“The names and faces of the stars devour all movie advertisements. The name of the film itself scarcely counts. The director emerges from anonymity only exceptionally. ‘A film with Fernandel,’ we say, or ‘Garbo’s last film’: the stars rightly determine the very existence and economy of the movies. Scenarios are made to order for them. A star can also transform a scenario already accepted by a studio: Marcel Achard and Marc Allegret must bow to the requirements of a star like Charles Boyer a film which finally becomes Orage”
Most movie posters that are around now will have the actors names bigger and more prominent than the production company or the director as they can be considered to be an important factor in the audience choosing and liking the film. Often the advertisements don’t give the audience any indication of the movies plot but will just be the big name actors as the unique selling point.
In his book “The Stars” that deals with the evolution and significance of the hollywood star system Edgar Morin states that “The star is not only an actress. The characters she plays are not only characters. The characters of her films infect the star. Reciprocally, The star herself infects these characters.” (Morin,1960). This statement still holds true as celebrities are thought of by the audience in the manner in which they first encountered them. in the media this connection can be strengthened, for example if a celebrity is introduced on a talk show as “Desperate Housewives star (name)” it will further ingrain his role into the minds of the viewers. In her book ‘Hollywood, The Dream Factory’ Hortense Powdermaker
“From a business point of view, there are many advantages in the star system. The star has tangible features which can be advertised and marketed - a face, a body, a pair of legs, a voice, a certain kind of personality, real or synthetic - and can be typed as the wicked villain, the honest hero, the fatal siren, the sweet young girl, the neurotic woman. the system provides a formula easy to understand and has made the production of movies seem more like just another business. the use of this formula may serve also to protect executives from talent and having to pay too much attention to such intangibles as the quality of a story or of acting. here is a standardised product which they can understand, which can be advertised and sold, which not only they, but also banks and exhibitors, regard as insurance for large profits…”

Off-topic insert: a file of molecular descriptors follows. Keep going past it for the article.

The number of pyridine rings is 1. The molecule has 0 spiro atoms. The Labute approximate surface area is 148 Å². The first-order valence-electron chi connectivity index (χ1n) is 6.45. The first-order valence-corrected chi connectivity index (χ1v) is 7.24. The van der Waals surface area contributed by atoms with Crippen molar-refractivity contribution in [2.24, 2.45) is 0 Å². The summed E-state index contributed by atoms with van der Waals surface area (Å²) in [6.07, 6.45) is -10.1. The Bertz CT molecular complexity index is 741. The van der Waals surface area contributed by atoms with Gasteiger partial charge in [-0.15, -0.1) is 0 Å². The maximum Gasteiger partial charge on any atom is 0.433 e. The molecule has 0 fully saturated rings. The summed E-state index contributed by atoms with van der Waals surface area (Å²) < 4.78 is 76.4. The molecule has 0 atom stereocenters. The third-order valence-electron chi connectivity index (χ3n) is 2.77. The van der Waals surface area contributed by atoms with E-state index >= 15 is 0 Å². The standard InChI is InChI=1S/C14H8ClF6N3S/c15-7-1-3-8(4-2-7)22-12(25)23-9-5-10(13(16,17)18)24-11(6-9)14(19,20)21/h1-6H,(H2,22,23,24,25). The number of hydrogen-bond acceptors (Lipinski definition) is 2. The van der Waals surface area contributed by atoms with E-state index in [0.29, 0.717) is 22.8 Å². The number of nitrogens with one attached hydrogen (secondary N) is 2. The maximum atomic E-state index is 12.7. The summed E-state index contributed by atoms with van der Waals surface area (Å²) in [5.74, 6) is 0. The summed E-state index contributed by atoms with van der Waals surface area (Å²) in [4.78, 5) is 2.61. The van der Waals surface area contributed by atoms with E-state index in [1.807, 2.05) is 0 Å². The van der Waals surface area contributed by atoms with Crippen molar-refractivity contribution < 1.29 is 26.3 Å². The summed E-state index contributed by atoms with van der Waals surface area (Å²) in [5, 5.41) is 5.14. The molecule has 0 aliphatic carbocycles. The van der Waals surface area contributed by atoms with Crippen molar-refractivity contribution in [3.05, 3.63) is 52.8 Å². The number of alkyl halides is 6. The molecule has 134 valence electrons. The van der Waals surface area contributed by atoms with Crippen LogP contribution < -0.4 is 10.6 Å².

(Powdermaker, Hortense 1950)
In normal day to day life, the terms Stars and Celebrities mean the same thing but in a media related aspect, they are actually different. a celebrity is a person who has achieved fame, a star is an image that is constructed and holds no truth and is partially disconnected from reality
Stars are a phenomenon of production, they are images in media texts, thur are product of hollywood. There are two polar opposite views surrounding the discussion of Hollywood production. the first states that Hollywood production is merely akin to capitalist production, like so many others. this perspective sees stars in terms of their role in the economy of Hollywood and most importantly, how they can manipulate and shape Hollywoods most important factor, the audience. The second argument suggest that stars contribute to the intrinsic value of the film medium and themselves rather than just being a tool of Hollywood production to create an economy in which Hollywood is designed to prosper. both of these arguments are valid and it is
The term plastic self can and has been applied to a variety of different contemporary celebrities and it is relevant because it is probable that the audience will remember the first character they ever see from an actor or actress and it is difficult for them to ever escape that role, a prime example of that is the actor daniel radcliffe who is better known as harry potter in the movie franchise. Because of his wide success that radcliff found in his role as harry potter it could be difficult for him to break out of that plastic self that the world is used to imagining him as and creating a new persona, both on and off the camera. Celebrities usually keep their public personas similar to their most successful onscreen performance and they will seldom express their ‘true’ selves in the media domain. Essentially, a plastic self is a persona that gives the illusion of being like instead of actually being that thing.
In the book ‘Contemporary Hollywood Stardom’ edited by Thomas Austin and Martin Baker according to media lecture Barry King, to apply the term plastic self to celebrity personas that the public and media spheres view would be outdated and needs a new term and definition. King believes that the plastic self has evolved into the elastic self for a number of different reasons. King states that